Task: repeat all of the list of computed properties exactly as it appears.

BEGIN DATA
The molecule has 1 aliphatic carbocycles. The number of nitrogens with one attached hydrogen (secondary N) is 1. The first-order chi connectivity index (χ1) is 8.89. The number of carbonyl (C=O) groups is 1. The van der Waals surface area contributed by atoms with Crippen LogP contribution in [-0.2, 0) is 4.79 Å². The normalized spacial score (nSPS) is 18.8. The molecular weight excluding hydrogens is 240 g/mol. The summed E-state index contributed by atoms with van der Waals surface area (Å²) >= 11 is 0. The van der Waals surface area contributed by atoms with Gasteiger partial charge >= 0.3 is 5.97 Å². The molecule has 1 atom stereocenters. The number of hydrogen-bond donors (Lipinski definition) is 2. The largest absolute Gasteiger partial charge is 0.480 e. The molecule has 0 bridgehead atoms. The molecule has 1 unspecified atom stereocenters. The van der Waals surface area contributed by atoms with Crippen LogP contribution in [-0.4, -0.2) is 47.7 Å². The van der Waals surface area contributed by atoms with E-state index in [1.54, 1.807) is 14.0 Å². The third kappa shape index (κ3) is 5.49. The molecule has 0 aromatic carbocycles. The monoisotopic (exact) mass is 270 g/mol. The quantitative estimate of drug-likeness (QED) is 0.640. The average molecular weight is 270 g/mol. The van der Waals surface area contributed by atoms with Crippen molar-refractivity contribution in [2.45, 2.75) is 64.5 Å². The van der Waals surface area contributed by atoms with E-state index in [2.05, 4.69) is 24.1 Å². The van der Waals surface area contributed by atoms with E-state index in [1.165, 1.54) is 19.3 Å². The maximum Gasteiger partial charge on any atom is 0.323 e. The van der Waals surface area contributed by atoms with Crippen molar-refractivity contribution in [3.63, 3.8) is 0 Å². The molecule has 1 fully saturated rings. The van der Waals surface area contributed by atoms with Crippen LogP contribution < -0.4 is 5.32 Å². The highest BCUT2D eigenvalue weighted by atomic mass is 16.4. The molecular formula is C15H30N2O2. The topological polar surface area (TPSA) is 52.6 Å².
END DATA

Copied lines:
The molecule has 1 aliphatic carbocycles. The number of nitrogens with one attached hydrogen (secondary N) is 1. The first-order chi connectivity index (χ1) is 8.89. The number of carbonyl (C=O) groups is 1. The van der Waals surface area contributed by atoms with Crippen LogP contribution in [-0.2, 0) is 4.79 Å². The normalized spacial score (nSPS) is 18.8. The molecular weight excluding hydrogens is 240 g/mol. The summed E-state index contributed by atoms with van der Waals surface area (Å²) >= 11 is 0. The van der Waals surface area contributed by atoms with Gasteiger partial charge >= 0.3 is 5.97 Å². The molecule has 1 atom stereocenters. The number of hydrogen-bond donors (Lipinski definition) is 2. The largest absolute Gasteiger partial charge is 0.480 e. The molecule has 0 bridgehead atoms. The molecule has 1 unspecified atom stereocenters. The van der Waals surface area contributed by atoms with Crippen LogP contribution in [-0.4, -0.2) is 47.7 Å². The van der Waals surface area contributed by atoms with E-state index in [1.54, 1.807) is 14.0 Å². The third kappa shape index (κ3) is 5.49. The molecule has 0 aromatic carbocycles. The monoisotopic (exact) mass is 270 g/mol. The quantitative estimate of drug-likeness (QED) is 0.640. The average molecular weight is 270 g/mol. The van der Waals surface area contributed by atoms with Crippen molar-refractivity contribution in [2.45, 2.75) is 64.5 Å². The van der Waals surface area contributed by atoms with E-state index in [2.05, 4.69) is 24.1 Å². The van der Waals surface area contributed by atoms with E-state index in [1.165, 1.54) is 19.3 Å². The maximum Gasteiger partial charge on any atom is 0.323 e. The van der Waals surface area contributed by atoms with Crippen molar-refractivity contribution in [3.63, 3.8) is 0 Å². The molecule has 1 fully saturated rings. The van der Waals surface area contributed by atoms with Crippen LogP contribution < -0.4 is 5.32 Å². The highest BCUT2D eigenvalue weighted by atomic mass is 16.4. The molecular formula is C15H30N2O2. The topological polar surface area (TPSA) is 52.6 Å².